So a good place to start is what lead you to diagnosis to begin with.



ToughDiamond
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14 Jan 2016, 5:55 pm

i guess having a diagnosis means that the condition impacts adversely on your life, otherwise they'd probably have withheld the diagnosis. So I suppose the logical thing to do is to study in depth how autism gives you trouble, with a view to developing better strategies. That can be done by discussing it with appropriate people and / or by thinking about it.



xile123
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14 Jan 2016, 6:37 pm

Baudouin wrote:
Hello fellow aspies.

What usually happens after receiving medical, official confirmation ?

I just received mine and my life didn't automagically change.

Therapy ? Yoga ? Weed ? Vodka ?

Thanks in advance


I feel the same way. It's had little to no positive impact on my life.



zkydz
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14 Jan 2016, 8:47 pm

What I am hoping is that whatever diagnosis I get, I will be able to map out some sort of plan.


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RAADS-R -- 213.3
FQ -- 18.7
EQ -- 13
Aspie Quiz -- 186 out of 200
AQ: 42
AQ-10: 8.8


black0441
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14 Jan 2016, 9:14 pm

I got diagnosed this week. I am still struggling with how to respond to it myself.

To be fair, I haven't tried yoga.


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peterd
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14 Jan 2016, 11:18 pm

It's true. Good news - life's been confusing because there's a bag over your head.

Bad news, the bag stays. Better to have stayed ignorant, from some viewpoints.

There's cultural activism, I suppose, but if you're in the States someone would probably shoot you.



ImAnAspie
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15 Jan 2016, 12:40 pm

Baudouin wrote:
Hello fellow aspies.

What usually happens after receiving medical, official confirmation ?

I just received mine and my life didn't automagically change.

Therapy ? Yoga ? Weed ? Vodka ?

Thanks in advance


Acceptance is usually what you should try.

You may find, it may become a Special Interest as it did in my case.


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Your Aspie score: 151 of 200
Your neurotypical (non-autistic) score: 60 of 200

Formally diagnosed in 2007.

Learn the simple joy of being satisfied with little, rather than always wanting more.



GodzillaWoman
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15 Jan 2016, 6:56 pm

Agreed with all posters that said "what are the issues you want to work on? What do you need help with?"

I'm still exploring that too--my diagnosis was 6 months ago. I've been addressing things bit by bit, mostly by priority, and it's still ongoing. This may not be what you need, but here is what I've been working on. It's different for everybody, so you may want to do something entirely different.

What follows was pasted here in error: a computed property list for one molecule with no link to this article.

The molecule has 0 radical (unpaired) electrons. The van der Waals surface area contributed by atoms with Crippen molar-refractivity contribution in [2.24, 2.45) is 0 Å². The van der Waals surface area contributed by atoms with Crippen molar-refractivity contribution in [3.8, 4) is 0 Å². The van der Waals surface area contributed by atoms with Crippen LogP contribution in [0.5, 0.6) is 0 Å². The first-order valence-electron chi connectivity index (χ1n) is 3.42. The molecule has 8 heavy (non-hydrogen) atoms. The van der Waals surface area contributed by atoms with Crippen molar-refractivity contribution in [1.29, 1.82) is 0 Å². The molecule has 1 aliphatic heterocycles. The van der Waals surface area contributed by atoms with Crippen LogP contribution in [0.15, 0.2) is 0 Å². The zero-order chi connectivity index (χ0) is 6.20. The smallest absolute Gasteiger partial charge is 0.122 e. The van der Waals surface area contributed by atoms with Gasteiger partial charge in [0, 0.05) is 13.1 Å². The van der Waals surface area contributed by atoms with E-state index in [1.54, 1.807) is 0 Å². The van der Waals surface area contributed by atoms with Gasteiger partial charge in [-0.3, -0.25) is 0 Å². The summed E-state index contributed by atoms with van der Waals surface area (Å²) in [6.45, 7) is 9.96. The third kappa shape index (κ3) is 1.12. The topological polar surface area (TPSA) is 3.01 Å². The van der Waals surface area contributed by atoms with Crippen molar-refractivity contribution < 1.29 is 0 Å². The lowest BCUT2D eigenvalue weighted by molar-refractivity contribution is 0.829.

1. Worked on self-acceptance and self-education. That was the BIG one, and it's ongoing. Just having the diagnosis was a big relief for me, knowing that I'm not crazy, not bad, not stupid, and that this is a part of who I am. I also am learning to be a little kinder to myself and not beat myself up for being different. One of the first things I did was get myself some earplugs--I didn't have to kick myself for my sensory sensitivities anymore, because they weren't imaginary. I realized that I should allow myself the little breaks I needed to recover, that it was okay to ask for help.

2. Meeting other autistic people. I'd already been on the Wrong Planet boards for several months and had found a lot of GREAT advice. Now I met people in person to see what other autistics were like. I found they were pretty nice, if a bit different from most people I know. It's also part of my big resolution this year to become more social. I had gotten so agoraphobic that I hardly went outside.

3. Workplace accommodations. I've had recurring problems at work with executive function. I'm great at the technical stuff, and well respected as an expert at the office, but I really suck at managing my time, staying under budget, and following procedures. I also have a significant problem understanding speech, and often struggle to follow conversations in meetings. I did a formal disclosure at work, mostly asking for some procedural changes, a mentor, and project management software.

4. Social Skills class--one of my big issues was that I never know what to say in a social setting, and I often wind up standing at the edge of a group, not saying anything. I found, quite by accident, a social skills class for adult autistics. I'm doing the initial intake interview in a week.

5. Occupational therapy--I've heard that OT can help with sensory integration issues, although I'm not sure how. I have a lot of problems with pain, nausea, and disorientation with bright or flashing lights, certain sounds, and smells. I've also heard it can help with balance and vestibular issues, which have gradually gotten worse with age and resulted in some injuries. I'm still looking for someone.